Still, the camera does mostly cling to Katniss, requiring a Herculean amount of heavy lifting from Lawrence. She bears the load. Stoical or heart-on-sleeve, afraid or defiant, the starlet hits the mark. Factor in archery skills to make Robin Hood soil his Lincoln greens and you have Katniss as Collins intended.

Fidelity to character is one thing; but what about the aggro? Ross has his work cut out honouring the novel’s savagery without alienating the box office. The BBFC slashed seven seconds of spilt blood from the UK version.

There’s still plenty of what the censor calls ‘injury detail’ plus enough clever editing to make you feel the pain. Prime example? The grand, grisly start to the Games themselves, where it’s everyone vs everyone and bodies drop like dominoes. Ross mutes the sound effects and chops the carnage into almost subliminal flashes, avoiding explicitness without losing the horror.

Other problem areas for a film adap – from the faux-flames of Katniss’ Capitol dress to the beastly Muttations – are navigated with aplomb.

Lawrence’s shining star is orbited by other casting successes. Elizabeth Banks and Stanley Tucci amuse as media grotesques Effie Trinket and Caesar Flickerman, also tying for Best Worst Wig/Make-Up.

What falters most in the journey from page to screen is Collins’ blistering pace. It’s a long movie, and Ross is in no rush. Act 2 grinds us through basic training, Katniss and Peeta wrestling with their weaknesses and finding new strengths.

Things accelerate when we enter the deadly arena, Ross confidently juggling action with emotion. There’s shock, suspense and self-sacrifice. There’s also roaring fireballs, mutant wasps and death by javelin. The most moving scene in the book becomes the moving scene in the film.

Meanwhile, the Katniss/Peeta relationship develops and deepens, firming up the love triangle (with Liam Hemsworth as Gale, our heroine’s best friend back home) that’s captivated readers as much as the violence and social commentary (on class conflict, media manipulation, government control, how we’ll be wearing our hair after the bomb drops).

If the chemistry between Lawrence and the brooding Hutcherson isn’t quite sizzling yet, then there are three more films for it to catch fire.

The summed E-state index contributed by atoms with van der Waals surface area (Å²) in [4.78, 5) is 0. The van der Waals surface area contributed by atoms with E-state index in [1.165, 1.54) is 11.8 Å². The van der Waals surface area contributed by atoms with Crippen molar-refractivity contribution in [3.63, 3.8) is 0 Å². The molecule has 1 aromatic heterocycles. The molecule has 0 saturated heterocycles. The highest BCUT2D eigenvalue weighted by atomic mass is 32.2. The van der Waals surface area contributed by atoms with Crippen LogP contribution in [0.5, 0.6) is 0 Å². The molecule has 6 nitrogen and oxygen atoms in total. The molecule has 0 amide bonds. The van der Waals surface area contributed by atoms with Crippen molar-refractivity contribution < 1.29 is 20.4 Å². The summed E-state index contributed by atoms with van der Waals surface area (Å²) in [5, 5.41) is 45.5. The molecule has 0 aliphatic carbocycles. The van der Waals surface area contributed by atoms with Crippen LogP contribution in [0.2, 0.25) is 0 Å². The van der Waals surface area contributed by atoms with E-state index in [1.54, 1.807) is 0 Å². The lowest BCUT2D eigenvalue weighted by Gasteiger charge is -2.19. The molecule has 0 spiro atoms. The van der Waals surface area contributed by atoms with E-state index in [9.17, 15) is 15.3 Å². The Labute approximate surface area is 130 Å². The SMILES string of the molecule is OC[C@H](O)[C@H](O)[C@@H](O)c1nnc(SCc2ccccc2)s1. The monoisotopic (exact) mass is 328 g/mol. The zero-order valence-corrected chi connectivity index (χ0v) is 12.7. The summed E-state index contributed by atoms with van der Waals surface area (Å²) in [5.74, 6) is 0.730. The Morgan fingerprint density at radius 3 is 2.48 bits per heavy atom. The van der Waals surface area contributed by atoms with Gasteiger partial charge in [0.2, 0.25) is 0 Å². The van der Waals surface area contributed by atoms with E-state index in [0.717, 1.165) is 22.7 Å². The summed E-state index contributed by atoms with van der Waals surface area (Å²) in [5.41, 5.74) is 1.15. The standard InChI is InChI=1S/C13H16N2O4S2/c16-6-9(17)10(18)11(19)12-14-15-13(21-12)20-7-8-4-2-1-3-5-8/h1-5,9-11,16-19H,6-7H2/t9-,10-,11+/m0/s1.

What’s remarkable is the lack of cheese. Tacky effects, corny dialogue and creaky performances are all shown the door. We repeat: not the newTwilight.

If not wholly true to Collins’ words (missing in action: the mayor’s daughter, the Avox girl), it gets the spirit bang on; like its source, this is both credible science fiction and a teen tale that doesn’t patronise or pander to its audience.

What’s more, the grit, gravity and empathy on display fuse into something fresh. There’ve been many, many survival-as-sport movies – The Most Dangerous GamePunishment ParkBattle RoyaleSeries 7: The Contender – but The Hunger Games finds new ways to play.


A faithful adap, a grown-up teen movie and flaming good entertainment. The big test for the franchise lies ahead with the uneven second and third books. But on this showing, the odds are in its favour.


Sian on March 16th, 2012 0

Empire Magazine has gave a great review of Jennifer’s movie The Hunger Games  that is out next week!

Probably the greatest achievement of The Hunger Games, and there are many, is that in adapting a phenomenally successful teen novel its creative team have produced something that works as a film, not just as an adaptation of a book. There’s no required reading before entering the cinema in order to ‘get it’, and it’s well above the ‘all your favourite bits but with pictures’ business that has become the accepted standard. When a series has sold millions of copies, as Suzanne Collins’ trilogy has, the default position is to produce something that will look just as readers imagined, to show what we were all thinking, rather than offer something nobody had considered. The Hunger Games as a novel has been dissected, expanded and retooled into something intelligent, immersive and powerfully current.